Hot air debate
Published 12:00 am Saturday, October 2, 2004
Thursday night’s event lacked the theatrics and antics of the 2000 Bush-Gore debates.
For the first time, I actually missed Al Gore, self-proclaimed inventor of the Internet, whose ill-advised sighing and stalking inserted an element of entertainment into the debates that was sorely missing in this latest iteration.
This first debate between President Bush and Senator Kerry was so tightly managed, with negotiated rules big and small, it was as if the real contest was between the respective campaign advisors, each determined to avoid a gaffe by their guy, while trying to fence in the other guy.
The candidates couldn’t address each other and they couldn’t ask a question directed at their opponent.
They couldn’t walk from behind the lectern, which was a good rule, considering how Gore embarrassed himself by traipsing across the stage to Bush, who paused during his answer to acknowledge Gore’s nearness with a nod.
Gore couldn’t have looked sillier if his fly had been down and his shirttail sticking out, but I digress.
Kerry needed to make a good impression last night and he did.
His delivery was more polished and his arguments, sound or not, were parsed in carefully structured ways.
The President, not known for his extemporaneous speaking skills, stayed in character, sprinkling his delivery with pauses in which he searched for the right words to express himself.
Unlike a traditional debate, in an event as superficial as this 90-minute series of mini-speeches, delivery takes on a magnified importance.
The gist of the message from both candidates was the same old &uot;he said, she said&uot; finger pointing to which we’ve grown accustomed in this campaign.
Kerry attacking perceived errors in the President’s handling of the War on Terror.
Bush reminding us of Kerry’s change of heart from supporting to condemning.
While most pundits call Thursday’s performances good for both candidates, the edge in most analyses went to Kerry.
The book on Kerry is that he’s usually behind at this point in his campaigns, but that he’s a good finisher.
If this first debate is any indicator, perhaps he has stepped up the pace for the stretch run.
Bush’s strong suit is his ability to stay on point, something he did with startling repetitiveness this first time, the point being Kerry’s vacillating positions and perceived faulty logic on the conduct of the war and other world events.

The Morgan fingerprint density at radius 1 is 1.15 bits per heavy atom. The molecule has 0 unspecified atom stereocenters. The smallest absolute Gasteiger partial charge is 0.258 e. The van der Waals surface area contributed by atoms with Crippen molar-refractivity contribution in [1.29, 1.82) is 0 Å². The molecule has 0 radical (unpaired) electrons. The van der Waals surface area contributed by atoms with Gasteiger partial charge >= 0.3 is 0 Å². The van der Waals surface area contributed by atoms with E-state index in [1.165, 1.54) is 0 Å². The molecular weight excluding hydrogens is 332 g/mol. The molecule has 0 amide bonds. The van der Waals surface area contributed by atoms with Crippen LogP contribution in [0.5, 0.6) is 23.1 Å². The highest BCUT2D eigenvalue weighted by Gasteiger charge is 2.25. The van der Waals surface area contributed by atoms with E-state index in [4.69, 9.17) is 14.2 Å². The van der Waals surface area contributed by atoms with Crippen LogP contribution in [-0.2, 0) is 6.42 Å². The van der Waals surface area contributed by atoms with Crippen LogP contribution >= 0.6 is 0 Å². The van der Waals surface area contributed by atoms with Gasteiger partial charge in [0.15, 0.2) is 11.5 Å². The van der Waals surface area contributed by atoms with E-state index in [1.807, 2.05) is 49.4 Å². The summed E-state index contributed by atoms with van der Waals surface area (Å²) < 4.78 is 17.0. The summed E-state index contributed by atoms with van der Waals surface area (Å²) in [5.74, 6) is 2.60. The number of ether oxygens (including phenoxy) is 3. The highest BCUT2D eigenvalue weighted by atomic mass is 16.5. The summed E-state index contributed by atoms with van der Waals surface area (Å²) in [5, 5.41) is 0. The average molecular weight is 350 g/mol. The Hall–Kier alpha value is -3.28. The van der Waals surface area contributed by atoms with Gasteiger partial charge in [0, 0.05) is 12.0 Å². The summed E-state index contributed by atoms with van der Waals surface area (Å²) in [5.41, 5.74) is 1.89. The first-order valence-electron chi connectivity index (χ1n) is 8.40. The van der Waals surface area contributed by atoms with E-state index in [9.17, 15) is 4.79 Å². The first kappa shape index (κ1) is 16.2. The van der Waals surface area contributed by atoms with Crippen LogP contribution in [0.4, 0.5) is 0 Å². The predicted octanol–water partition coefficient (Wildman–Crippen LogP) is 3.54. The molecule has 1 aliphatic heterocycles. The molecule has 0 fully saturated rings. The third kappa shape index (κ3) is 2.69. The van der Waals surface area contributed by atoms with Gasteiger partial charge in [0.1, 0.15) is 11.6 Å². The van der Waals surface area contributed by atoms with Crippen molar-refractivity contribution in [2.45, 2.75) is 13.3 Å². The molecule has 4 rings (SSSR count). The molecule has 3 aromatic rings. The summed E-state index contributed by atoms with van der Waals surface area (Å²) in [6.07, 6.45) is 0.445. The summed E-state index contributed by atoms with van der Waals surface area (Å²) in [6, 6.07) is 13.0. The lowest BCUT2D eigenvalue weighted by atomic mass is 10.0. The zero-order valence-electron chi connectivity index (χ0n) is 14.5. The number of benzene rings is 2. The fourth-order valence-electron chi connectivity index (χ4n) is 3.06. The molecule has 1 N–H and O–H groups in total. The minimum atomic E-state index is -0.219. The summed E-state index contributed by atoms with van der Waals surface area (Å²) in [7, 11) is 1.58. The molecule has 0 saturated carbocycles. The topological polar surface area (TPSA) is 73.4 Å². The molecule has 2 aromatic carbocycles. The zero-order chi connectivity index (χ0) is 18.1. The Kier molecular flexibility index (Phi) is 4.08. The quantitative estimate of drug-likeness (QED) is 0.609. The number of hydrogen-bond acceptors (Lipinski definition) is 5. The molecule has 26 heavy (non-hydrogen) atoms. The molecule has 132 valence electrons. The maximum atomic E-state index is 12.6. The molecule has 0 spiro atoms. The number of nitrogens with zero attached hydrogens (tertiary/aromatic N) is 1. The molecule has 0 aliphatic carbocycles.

While supporters will cheer his arguments, to advance his cause, the President needs to do better the next time.
When the prescribed format leaves no time to develop an argument or thoroughly explain a point, smooth delivery and lucid condensation are important.
The format differs for the next debate, a town hall meeting they called it, but the final debate will revert to what we saw during the first set to.
So there’s hope that we’ll yet see some fireworks.
Speaking of hot air, the Commerce Department’s Geophysical Fluid Dynamics Laboratory in Princeton, New Jersey, this week released a study predicting that, in addition to a period of increasing frequency, we are also going to see tropical storms increase in intensity over the coming years.
Global warming is the culprit they say after having fed millions of bits of climate data into their supercomputer, in an effort to model future weather in the tropics.
Under every scenario, the outlook is the same: more and worse.
Kerry Emanuel, a hurricane expert at Massachusetts Institute of Technology has stated the study &uot;clinches the issue&uot; of the relationship between global warming and the intensity of tropical storms.
What can we look for in addition to more of them?
On the average, twenty percent more rain.
On the average, a half step higher in category, meaning more category four and five storms, fewer ones and twos.
Global warming is also raising the level of the seas, which will increase the flooding of coastal areas during hurricanes.
Another thing to look forward to: high anxiety.